CRIJ 4316 [WI] Methods of Criminal Justice Research3
Advanced CHEM elective2
PHYS 1401College Physics I4
PHYS 1402College Physics II4
COMM 2302 [shared] Business and Professional Speaking
Total Hours49
Interdisciplinary
Select one of the following:4
Physical Geology
Historical Geology
Introduction to Environmental Science
Biology for Science Majors
Biology for Science Majors II
Supporting field (14 Hours Advanced) 121
Advanced Electives8
Advanced CHEM Electives1
PHYS 1401College Physics I4
PHYS 1402College Physics II4
COMM 2302 [shared] Business and Professional Speaking
CHEM 4328Inorganic Chemistry3
CHEM 3124Physical Chemistry II Laboratory1
CHEM 3324Physical Chemistry II3
Total Hours49
Pre-Health
BIOL 1406Biology for Science Majors4
BIOL 1407Biology for Science Majors II4
ECON 2301 [shared] Principles of Macroeconomics
PSYC 2301General Psychology3
or PSYC 2314 Life Span Growth & Development
BIOL 3407Microbiology4
BIOL 3303Genetics3
BIOL 3103Genetic Techniques1
BIOL 3413Molecular Biology4
MATH 3450Principles of Bio-Statistics4
CHEM 4345Medicinal Chemistry3
CHEM 4374Biochemistry I3
CHEM 4375Biochemistry II3
Advanced CHEM Electives5
PHYS 1401College Physics I4
PHYS 1402College Physics II4
COMM 2302 [shared] Business and Professional Speaking
Total Hours49
Professional Chemistry
Advanced Electives6
BIOL 1406Biology for Science Majors4
BIOL 1407Biology for Science Majors II4
CHEM 4327Structural Organic Analysis3
CHEM 4328Inorganic Chemistry3
CHEM 4374Biochemistry I3
CHEM 4378Biochemistry Lab3
CHEM 3324Physical Chemistry II3
CHEM 3124Physical Chemistry II Laboratory1
CHEM 4086Chemistry Problems: Undergraduate Research1-4
Electives4
Advanced Chemistry Electives6
COMM 2302 [shared] Business and Professional Speaking
PHYS 2425University Physics I4
PHYS 2426University Physics II4
Total Hours49
Environmental Chemistry
GEOL 1403Physical Geology4
GEOL 1407Introduction to Environmental Science4
BIOL 1406Biology for Science Majors4
EASC 3350Environmental Science3
BIOL 3407Microbiology4
MATH 3450Principles of Bio-Statistics4
SOIL 3101Soil Science Laboratory1
SOIL 3301Soil Science3
EASC 4313 [WI] Environmental Techniques3
CHEM 4327Structural Organic Analysis3
CHEM 4328Inorganic Chemistry3
CHEM 4477Environmental Chemistry4
Advanced Chemistry Elective1
COMM 2302 [shared] Business and Professional Speaking
PHYS 1401College Physics I4
PHYS 1402College Physics II4
Total Hours49
1

Possible support fields include biology, geoscience, physics, business administration, and other fields approved by department heads involved

Physics

Physics is the science that investigates and tries to understand the basic laws of nature. In this pursuit, it deals with the entire range of natural phenomena from the smallest domain of sub-nuclear particles to the largest domain of distant objects in the universe. This breadth of interests is reflected in the type of work pursued by physicists. Some are interested in research on problems that are at the frontiers of knowledge. Some apply this newly acquired knowledge to make practical advances in fields like engineering. Still others use the knowledge of physics as a basis for careers in medicine, law, teaching or administration. The Tarleton physics program is one of the best equipped undergraduate programs in Texas with state-of-the-art undergraduate research facilities including a 32” robotic telescope and 1 MV tandem particle accelerator. The physics program provides several different tracks including medical physics for students interested in medicine, dentistry, or medical physics and an astronomy track so that students can tailor the program to meet their educational goals. By adding two or three additional courses with a support area of mathematics or computer science, a student in the classical can obtain a second bachelors degree in their support area. For students interested in teaching at the high school level, secondary (grades 8-12) certification in either Physical Science or Math/Physics is available. Through Tarleton’s membership in the Texas Electronic Coalition for Physics and students may take upper-level elective physics courses from professors across the Texas A&M System. Through Tarleton’s membership in the Nuclear Power Institute students may take nuclear engineering courses from Texas A&M’s nuclear engineering department to prepare the student for entry into nuclear engineering graduate program.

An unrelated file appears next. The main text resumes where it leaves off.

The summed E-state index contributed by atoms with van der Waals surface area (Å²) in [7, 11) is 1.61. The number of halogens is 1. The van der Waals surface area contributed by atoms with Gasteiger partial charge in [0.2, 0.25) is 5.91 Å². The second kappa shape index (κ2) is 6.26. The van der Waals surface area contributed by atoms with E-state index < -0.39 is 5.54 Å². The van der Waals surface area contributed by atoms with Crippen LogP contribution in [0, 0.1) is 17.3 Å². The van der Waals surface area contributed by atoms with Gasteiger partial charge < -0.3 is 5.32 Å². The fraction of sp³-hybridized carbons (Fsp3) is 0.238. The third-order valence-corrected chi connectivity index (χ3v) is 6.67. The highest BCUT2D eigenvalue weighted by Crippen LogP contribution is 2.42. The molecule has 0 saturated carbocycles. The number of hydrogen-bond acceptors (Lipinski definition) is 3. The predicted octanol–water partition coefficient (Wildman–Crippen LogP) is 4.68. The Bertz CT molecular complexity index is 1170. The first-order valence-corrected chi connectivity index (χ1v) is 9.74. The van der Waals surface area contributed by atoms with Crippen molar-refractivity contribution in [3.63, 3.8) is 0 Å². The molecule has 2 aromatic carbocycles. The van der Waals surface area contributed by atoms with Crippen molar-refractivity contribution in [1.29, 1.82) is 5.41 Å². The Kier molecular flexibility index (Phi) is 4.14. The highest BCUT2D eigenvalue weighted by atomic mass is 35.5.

Joint B.S. Degree in Physics

Field of Study Courses
Field of Study 18 hrs (at least 6 hrs Advanced)18
Other Required Courses
General Education Requirements43
PHYS 2425 [shared] University Physics I
PHYS 2426 [shared] University Physics II
PHYS 3331Mechanics I3
PHYS 3332Electromagnetic Field Theory3
PHYS 3333 [WI] Thermodynamics3
PHYS 3334Modern Physics I3
PHYS 4330Mathematical Methods for Physicists and Engineers3
PHYS 4335Quantum Physics3
PHYS 4337 [WI] Nuclear Physics and Techniques3
PHYS 4340 [WI] Advanced Physics Laboratory3
PHYS 4161 [WI] Physics Research Project1
PHYS 4162 [WI] Physics Research Seminar1
MATH 2413 [shared] Calculus I
MATH 2414Calculus II4
MATH 3433Calculus III4
MATH 3306Differential Equations3
Advanced Physics Electives - 6 hrs6
COSC Elective - 3 hrs3
Electives 13 hours13

Academic Advising Guides

Academic Advising Guides area available at the following website:

https://web.tarleton.edu/majorinfo/